The term “syndrome” refers to a group of symptoms which consistently occur together, or a characteristic combination of opinions, emotions or behavior. Most of these are named after the doctors or psychologist who first diagnosed the associated symptoms.
However, there are exceptions. There are syndromes that are named after popular literary figures and works that shows some associated symptoms:
- Alice in Wonderland Syndrome
Unlike the namesake of this disorder, sufferers of Alice in Wonderland Syndrome perceive their body parts and other objects in altered sizes even if they don’t consume weird things with “Drink Me!” or “Eat Me!” on their labels. AIWS is commonly associated with migraines, brain tumors, use of psychoactive drugs, and signs of epilepsy and mononucleosis. This is also called Todd’s Syndrome.
- Rapunzel Syndrome
This syndrome is named after the fairy tale princess with beautiful and astonishingly long hair in one of Brothers Grimm’s bedtime stories. The Rapunzel Syndrome is a rare intestinal condition in humans resulting from tricophagia, or the abnormal urge to eat one’s hair. This diagnosis is medically referred to as trichobezoar. In ancient times, the hair found in intestinal tracks are believed to be an elixir of some sort, able to cure lots of diseases.
- Cinderella Syndrome
Named after the main character in one of Charles Perrault’s fairy tales, this syndrome refers to the common phenomenon in kids where they make exaggerated stories about how they are abused, mistreated, or neglected by adoptive/step-parents. This is different from ‘Cinderella Complex’, which is said to be women’s fear of independence and an unconscious desire to be taken care of by ‘stronger’ others (like metaphorical Fairy God moms or Princes Charming).
- Peter Pan Syndrome
“I don’t want to grow up!” says J.M. Barrie’s popular character from Neverland. According to pop-psychology, sufferers of Peter Pan Syndrome are adults who are socially immature. They tend to avoid responsibilities and often feel the need to be mothered.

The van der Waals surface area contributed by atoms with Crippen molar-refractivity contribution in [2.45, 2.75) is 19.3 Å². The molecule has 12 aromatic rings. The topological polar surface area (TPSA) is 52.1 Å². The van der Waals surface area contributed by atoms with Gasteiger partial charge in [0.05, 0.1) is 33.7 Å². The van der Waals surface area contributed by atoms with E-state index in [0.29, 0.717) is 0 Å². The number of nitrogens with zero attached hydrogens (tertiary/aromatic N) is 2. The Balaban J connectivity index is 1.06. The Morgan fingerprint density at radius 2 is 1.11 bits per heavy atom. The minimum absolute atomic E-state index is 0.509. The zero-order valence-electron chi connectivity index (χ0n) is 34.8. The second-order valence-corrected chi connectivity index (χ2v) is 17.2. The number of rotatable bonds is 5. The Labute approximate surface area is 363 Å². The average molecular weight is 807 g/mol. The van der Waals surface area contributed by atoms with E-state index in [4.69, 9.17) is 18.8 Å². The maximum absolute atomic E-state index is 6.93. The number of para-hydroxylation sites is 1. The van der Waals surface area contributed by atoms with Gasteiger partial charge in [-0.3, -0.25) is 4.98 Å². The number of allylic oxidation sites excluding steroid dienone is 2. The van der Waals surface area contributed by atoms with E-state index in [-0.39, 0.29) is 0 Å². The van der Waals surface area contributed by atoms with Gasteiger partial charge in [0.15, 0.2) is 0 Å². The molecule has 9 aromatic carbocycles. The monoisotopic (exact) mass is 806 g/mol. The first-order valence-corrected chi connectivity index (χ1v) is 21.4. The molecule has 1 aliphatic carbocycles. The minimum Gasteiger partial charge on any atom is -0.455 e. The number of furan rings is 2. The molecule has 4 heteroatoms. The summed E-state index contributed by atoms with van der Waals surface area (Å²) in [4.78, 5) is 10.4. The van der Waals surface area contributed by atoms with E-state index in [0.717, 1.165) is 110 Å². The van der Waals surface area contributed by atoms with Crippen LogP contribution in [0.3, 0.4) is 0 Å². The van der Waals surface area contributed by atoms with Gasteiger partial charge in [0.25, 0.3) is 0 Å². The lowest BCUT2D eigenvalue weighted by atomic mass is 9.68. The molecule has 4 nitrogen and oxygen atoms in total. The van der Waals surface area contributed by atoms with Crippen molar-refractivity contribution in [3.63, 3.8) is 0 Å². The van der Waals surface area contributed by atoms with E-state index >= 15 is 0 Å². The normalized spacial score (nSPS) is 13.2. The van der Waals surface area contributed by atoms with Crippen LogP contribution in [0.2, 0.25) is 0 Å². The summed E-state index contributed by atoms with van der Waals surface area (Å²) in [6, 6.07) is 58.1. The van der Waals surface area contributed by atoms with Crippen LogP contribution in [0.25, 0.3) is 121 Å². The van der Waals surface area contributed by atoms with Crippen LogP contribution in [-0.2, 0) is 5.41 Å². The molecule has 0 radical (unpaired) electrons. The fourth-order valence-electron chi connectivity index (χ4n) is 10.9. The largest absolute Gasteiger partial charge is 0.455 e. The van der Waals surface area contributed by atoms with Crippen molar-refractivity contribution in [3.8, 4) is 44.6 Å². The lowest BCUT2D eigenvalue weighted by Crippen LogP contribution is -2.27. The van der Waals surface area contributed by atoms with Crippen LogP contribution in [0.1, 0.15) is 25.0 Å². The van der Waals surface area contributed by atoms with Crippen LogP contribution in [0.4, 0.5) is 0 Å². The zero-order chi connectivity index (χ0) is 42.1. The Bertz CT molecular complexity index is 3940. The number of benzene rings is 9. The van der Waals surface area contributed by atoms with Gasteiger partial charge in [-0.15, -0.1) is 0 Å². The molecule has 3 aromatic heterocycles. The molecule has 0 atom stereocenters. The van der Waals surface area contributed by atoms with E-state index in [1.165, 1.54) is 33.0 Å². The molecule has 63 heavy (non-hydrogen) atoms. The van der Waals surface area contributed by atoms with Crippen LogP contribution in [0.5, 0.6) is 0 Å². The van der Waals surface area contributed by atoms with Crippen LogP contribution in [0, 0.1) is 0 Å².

- Dorian Gray Syndrome
This syndrome is named after the handsome main character of Oscar Wilde’s book The Picture of Dorian Gray who sells his soul so that his portrait will age instead of himself. Sufferers of DGS are characterized by an excessive preoccupation with their physical appearances and youth, thus having problems in terms of coping with aging. Often, people with DGS have narcissistic traits and are heavily reliant on cosmetic procedures and products.
- Othello Syndrome
Sufferers of Othello syndrome, very much like the namesake of this disorder from one of Shakespeare’s works, are characterized by intense and often delusional distrust of their partners. This syndrome is also called morbid jealousy and is often associated with alcoholism and sexual dysfunction. It can also be found in the context of schizophrenia and bipolar disorder.
- Pollyanna Syndrome
Named after Eleanor Porter’s protagonist in her best-selling children’s book, Pollyanna Syndrome is the psychological phenomenon wherein a person becomes blindly or foolishly optimistic to a point that it’s almost delusional.
- Emperor’s Clothes Syndrome
The Emperor’s Clothes Syndrome is more like a mentality than a disorder. It got its name from Hans Christian Andersen’s tale where no one in town—until the kid speaks—is pointing out that the Emperor is naked because no one wants to be called ‘stupid’ or ‘unfit’ for their positions. People who have ECS claim that they know something even if they don’t, in order to avoid being judged as stupid or intellectually inferior to others.
- Mowgli Syndrome
This syndrome is named after the beloved main character of Rudyard Kipling’s The Jungle Book, Mowgli. Mowgli is a boy who is raised by animals. Kids with this syndrome are said to have weak mental and/or physical traits, especially those who have suffered tremendous emotional stress due to parental neglect and abuse.
- Huckleberry Finn Syndrome
This is named after one of Mark Twain’s boy characters that became darlings to the readers, Huck Finn. It’s a psychodynamic complex in which the obligations and responsibilities avoided as a child, eventuate into frequent job changes and absenteeism as an adult. The HFS may be a defense mechanism linked to parental rejection, low self-esteem and depression in an intelligent person.